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Another Dawn
by Kathryn Cushman


Overview - Grace Graham is back in Tennessee with her four-year-old son on a short unpaid leave from work, helping her father recover from surgery and spending time with her sister. Shoal Creek seems more backward than ever after her years in California, and it's hard to find organic food anywhere.  Read more...

 
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More About Another Dawn by Kathryn Cushman
 
 
 
Overview
Grace Graham is back in Tennessee with her four-year-old son on a short unpaid leave from work, helping her father recover from surgery and spending time with her sister. Shoal Creek seems more backward than ever after her years in California, and it's hard to find organic food anywhere.

When the unthinkable happens and her son is diagnosed with measles, Grace's fears over modern medicine take a dangerous turn. Worse, the town has fallen into quarantine and its residents focus their anger and blame on Grace. She is alone and scared, until one brave woman chooses to reach out a hand of forgiveness and mercy. But when the outbreak takes a life-threatening turn, will Grace be able to forgive herself?

 
Details
  • ISBN-13: 9780764208256
  • ISBN-10: 076420825X
  • Publisher: Bethany House Publishers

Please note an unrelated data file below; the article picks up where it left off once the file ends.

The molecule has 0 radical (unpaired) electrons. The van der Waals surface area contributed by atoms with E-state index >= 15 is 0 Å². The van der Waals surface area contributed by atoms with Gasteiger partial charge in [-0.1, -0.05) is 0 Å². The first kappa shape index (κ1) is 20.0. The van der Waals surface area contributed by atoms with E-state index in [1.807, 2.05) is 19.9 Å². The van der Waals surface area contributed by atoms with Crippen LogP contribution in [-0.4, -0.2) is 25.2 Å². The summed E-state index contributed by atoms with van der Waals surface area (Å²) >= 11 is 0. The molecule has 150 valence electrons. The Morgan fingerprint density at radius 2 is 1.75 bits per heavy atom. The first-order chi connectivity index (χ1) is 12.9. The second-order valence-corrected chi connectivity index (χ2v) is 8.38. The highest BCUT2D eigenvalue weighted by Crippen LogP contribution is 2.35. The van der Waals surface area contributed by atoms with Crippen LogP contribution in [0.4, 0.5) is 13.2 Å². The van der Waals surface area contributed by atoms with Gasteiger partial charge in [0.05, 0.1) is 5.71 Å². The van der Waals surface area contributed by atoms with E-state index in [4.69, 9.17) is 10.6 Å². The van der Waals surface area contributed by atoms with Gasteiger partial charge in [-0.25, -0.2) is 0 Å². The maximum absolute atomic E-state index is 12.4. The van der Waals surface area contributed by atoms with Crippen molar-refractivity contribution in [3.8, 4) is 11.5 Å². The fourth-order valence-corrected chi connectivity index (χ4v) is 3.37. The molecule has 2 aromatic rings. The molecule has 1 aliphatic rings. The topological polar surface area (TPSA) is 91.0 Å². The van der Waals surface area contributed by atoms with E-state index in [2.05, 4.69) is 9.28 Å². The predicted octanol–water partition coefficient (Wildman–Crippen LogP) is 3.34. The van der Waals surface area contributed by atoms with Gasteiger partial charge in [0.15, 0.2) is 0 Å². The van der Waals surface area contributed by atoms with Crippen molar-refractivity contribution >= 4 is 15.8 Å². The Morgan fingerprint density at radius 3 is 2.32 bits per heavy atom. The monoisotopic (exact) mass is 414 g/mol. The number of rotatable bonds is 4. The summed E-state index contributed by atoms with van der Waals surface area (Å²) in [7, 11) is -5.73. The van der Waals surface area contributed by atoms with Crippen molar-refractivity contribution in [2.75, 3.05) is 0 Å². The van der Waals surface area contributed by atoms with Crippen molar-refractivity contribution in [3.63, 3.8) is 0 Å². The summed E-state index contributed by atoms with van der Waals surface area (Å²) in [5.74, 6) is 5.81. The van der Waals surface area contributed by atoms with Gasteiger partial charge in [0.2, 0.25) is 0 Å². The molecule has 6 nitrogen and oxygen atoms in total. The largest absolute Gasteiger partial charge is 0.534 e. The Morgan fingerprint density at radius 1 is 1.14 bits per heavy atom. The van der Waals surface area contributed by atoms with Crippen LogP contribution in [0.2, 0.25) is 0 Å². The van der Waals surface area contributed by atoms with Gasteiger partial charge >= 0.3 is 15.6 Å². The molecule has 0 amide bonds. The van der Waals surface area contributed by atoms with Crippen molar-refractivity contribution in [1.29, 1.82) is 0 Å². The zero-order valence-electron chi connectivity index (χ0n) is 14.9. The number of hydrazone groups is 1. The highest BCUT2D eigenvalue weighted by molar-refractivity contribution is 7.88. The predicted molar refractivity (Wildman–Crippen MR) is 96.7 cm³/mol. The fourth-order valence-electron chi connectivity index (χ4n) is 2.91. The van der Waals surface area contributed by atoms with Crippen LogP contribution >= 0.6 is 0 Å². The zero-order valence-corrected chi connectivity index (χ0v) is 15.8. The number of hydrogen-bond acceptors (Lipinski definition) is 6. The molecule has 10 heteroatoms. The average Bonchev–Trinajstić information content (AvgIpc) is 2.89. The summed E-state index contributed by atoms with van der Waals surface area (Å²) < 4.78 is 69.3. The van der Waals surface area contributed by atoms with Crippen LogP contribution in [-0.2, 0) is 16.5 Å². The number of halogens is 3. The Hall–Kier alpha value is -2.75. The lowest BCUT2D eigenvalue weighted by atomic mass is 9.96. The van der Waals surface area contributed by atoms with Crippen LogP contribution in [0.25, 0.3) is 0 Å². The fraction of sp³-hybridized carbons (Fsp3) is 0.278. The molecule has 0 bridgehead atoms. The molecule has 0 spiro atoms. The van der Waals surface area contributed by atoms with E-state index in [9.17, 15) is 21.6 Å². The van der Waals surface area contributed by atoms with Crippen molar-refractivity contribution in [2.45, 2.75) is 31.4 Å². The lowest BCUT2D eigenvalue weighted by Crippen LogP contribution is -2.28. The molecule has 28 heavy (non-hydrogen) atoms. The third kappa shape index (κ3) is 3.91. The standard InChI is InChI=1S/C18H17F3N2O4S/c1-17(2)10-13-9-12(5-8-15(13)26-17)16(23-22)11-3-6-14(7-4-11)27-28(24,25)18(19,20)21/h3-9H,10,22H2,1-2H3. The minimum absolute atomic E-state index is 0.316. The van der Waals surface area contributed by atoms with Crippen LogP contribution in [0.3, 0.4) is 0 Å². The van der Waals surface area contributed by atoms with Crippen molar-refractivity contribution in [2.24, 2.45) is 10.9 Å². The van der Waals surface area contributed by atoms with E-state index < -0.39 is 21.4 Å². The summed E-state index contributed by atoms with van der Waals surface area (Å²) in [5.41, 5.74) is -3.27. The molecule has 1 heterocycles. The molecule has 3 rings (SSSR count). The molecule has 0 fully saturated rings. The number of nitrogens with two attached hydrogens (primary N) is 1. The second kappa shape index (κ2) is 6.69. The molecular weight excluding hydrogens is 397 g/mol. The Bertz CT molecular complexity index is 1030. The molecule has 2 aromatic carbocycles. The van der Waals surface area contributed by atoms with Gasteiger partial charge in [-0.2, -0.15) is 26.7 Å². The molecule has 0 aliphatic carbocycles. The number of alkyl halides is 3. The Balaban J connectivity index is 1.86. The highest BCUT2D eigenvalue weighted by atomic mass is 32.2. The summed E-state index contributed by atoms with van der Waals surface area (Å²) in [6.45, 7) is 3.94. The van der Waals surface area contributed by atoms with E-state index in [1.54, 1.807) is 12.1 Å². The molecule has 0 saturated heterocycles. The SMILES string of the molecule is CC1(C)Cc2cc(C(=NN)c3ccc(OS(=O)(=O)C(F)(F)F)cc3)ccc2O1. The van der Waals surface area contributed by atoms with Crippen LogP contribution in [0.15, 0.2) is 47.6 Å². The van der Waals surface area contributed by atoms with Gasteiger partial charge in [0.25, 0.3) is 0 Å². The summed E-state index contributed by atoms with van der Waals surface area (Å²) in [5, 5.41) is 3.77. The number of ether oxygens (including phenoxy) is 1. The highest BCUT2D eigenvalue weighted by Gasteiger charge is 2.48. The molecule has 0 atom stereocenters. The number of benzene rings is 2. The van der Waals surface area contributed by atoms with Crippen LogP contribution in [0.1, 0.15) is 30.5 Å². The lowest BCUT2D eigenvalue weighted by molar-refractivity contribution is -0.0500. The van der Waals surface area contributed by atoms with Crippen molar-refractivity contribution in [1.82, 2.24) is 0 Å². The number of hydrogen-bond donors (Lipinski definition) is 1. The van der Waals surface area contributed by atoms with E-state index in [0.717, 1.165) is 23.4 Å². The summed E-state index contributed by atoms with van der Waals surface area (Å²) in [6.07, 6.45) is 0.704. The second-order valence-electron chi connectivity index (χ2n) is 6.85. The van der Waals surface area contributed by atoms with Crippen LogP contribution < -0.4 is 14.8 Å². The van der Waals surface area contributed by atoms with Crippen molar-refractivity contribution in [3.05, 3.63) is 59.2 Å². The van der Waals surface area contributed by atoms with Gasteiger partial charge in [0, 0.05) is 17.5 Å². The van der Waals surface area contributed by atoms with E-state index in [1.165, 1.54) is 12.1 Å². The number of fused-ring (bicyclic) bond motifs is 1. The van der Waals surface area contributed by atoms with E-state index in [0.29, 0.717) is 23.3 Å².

• Publish Date: February 2011
  • Page Count: 316
  • Dimensions: 8.77 x 5.37 x 0.88 inches
  • Shipping Weight: 0.64 pounds


Related Categories

Books > Fiction > Christian - General

 
Publishers Weekly Reviews

Publishers Weekly® Reviews

  • Reviewed in: Publishers Weekly, page .
  • Review Date: 2010-12-13
  • Reviewer: Staff

Cushman (Leaving Yesterday) creates a highly flawed heroine in Grace Graham, who returns to her small hometown of Shoal Creek, Tenn., after being entreated by her sister to pull some family duty by staying with their father, whom Grace dislikes, after he has surgery. Grace's belief in an all-natural lifestyle includes her refusal to vaccinate her four-year-old son, Dylan, who contracts measles shortly after he and his mother arrive in Tennessee. Grace then comes to see the consequences of many of her choices. This ripped-from-the-headlines, issue-driven narrative has a few problems. Much of the tension in the story comes from the progress of illness in children, so the pace can drag. Minor character Mrs. Fellows is a bit too obvious with her Sunday School story. Women who don't dote on young children won't find this story very compelling, but it will resonate for the audience of mothers whose lives are child centered. (Feb.)

 
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